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Why do breaches slip through the cracks?

When it comes to minimizing the damage caused by a cyberbreach, the difference between a major data loss and a minor security annoyance often comes down to the time required to identify and counter the attack. Although this relationship between response time and breach consequences may seem self-evident, we regularly read about cyberattacks that went undetected for days, weeks, or months before being recognized. Of course, the most successful of these so-called advanced persistent threats (APTs) are never detected at all.

Given the potential consequences, why aren’t we better at quickly detecting cyberattacks? One reason is simply that attackers have become very sophisticated in quietly gaining entry to targeted servers and databases. Once in, the intruders do all they can to mask their presence and their activity, which can range from simply exploring the systems and defenses to stealing or corrupting data. Unless they publicly release stolen data or tip their hand in some other fashion, the attackers may take their leave after they’ve met their objectives with their victims none the wiser.

Despite the challenges APT attacks present, organizations are far from helpless when it comes to dealing with them. Most APT incursions occur via phishing attacks, malware-infected files and websites, or other social-engineering techniques that trick employees into taking risky actions. Employee education can go a long way to keeping APT attacks from getting into your networks and data centers in the first place.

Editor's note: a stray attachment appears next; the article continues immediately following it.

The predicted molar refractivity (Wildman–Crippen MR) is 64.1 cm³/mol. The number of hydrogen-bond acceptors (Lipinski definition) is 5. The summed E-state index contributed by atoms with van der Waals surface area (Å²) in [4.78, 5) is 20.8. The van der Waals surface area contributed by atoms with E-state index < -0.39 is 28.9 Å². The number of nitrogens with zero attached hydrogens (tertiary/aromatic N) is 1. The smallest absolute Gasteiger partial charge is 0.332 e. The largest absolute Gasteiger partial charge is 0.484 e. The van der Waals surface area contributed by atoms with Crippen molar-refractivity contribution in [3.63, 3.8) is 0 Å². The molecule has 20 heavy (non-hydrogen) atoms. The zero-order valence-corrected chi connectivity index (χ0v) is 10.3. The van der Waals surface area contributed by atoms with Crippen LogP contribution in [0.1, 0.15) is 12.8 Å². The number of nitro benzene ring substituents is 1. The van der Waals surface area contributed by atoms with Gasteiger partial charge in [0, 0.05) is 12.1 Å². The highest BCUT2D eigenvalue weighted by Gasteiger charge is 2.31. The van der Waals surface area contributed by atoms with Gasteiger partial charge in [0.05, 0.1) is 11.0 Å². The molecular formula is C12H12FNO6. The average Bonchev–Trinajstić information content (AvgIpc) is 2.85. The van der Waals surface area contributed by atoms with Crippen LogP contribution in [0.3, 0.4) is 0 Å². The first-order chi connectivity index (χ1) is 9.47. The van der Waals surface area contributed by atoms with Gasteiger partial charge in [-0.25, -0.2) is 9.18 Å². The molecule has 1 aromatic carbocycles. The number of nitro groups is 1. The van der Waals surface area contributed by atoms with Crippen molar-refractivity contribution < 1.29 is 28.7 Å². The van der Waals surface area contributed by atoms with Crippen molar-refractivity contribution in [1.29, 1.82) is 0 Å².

There are also a number of automated threat detection systems that companies can deploy. They include behavioral analytics solutions that initially model normal employee behavior and data access requests, typical network traffic (both internal and external), and other “baseline” profile information. The systems can then detect activity that falls outside of the established norms and alert security pros that an APT incursion may have occurred.

Not surprisingly, there is significant variability among different companies in their ability to detect and counter APT attacks. The 2016 AT&T/IDC Global Cybersecurity Readiness Index study was able to use a number of variables to create four categories depicting the cybersecurity readiness of different companies. The most mature and prepared of these companies fell into the top “progressive” category of cybersecurity readiness.

Among other attributes, it turns out that progressive companies are much more likely than their peers to have deployed APT detection and mitigation technologies. The AT&T/IDC study found that 70% of progressive companies are using these APT solutions. By contrast, less than 20% of the companies in the bottom “passive” cybersecurity readiness category have deployed APT detection and mitigation technologies.

In the cat-and-mouse game of APT intrusion and detection, it’s difficult to know who – attackers or defenders – has the advantage at any point in time. What is certain is that APT attacks will only grow more sophisticated and stealthy, and APT detection and mitigation solutions will constantly improve in power and effectiveness. Organizations need to keep abreast of both APT threats and APT countermeasures, and ensure that their defenses are as current and capable as possible.

Dwight Davis has reported on and analyzed computer and communications industry trends, technologies, and strategies for more than 35 years. All opinions expressed are his own. AT&T has sponsored this blog post.

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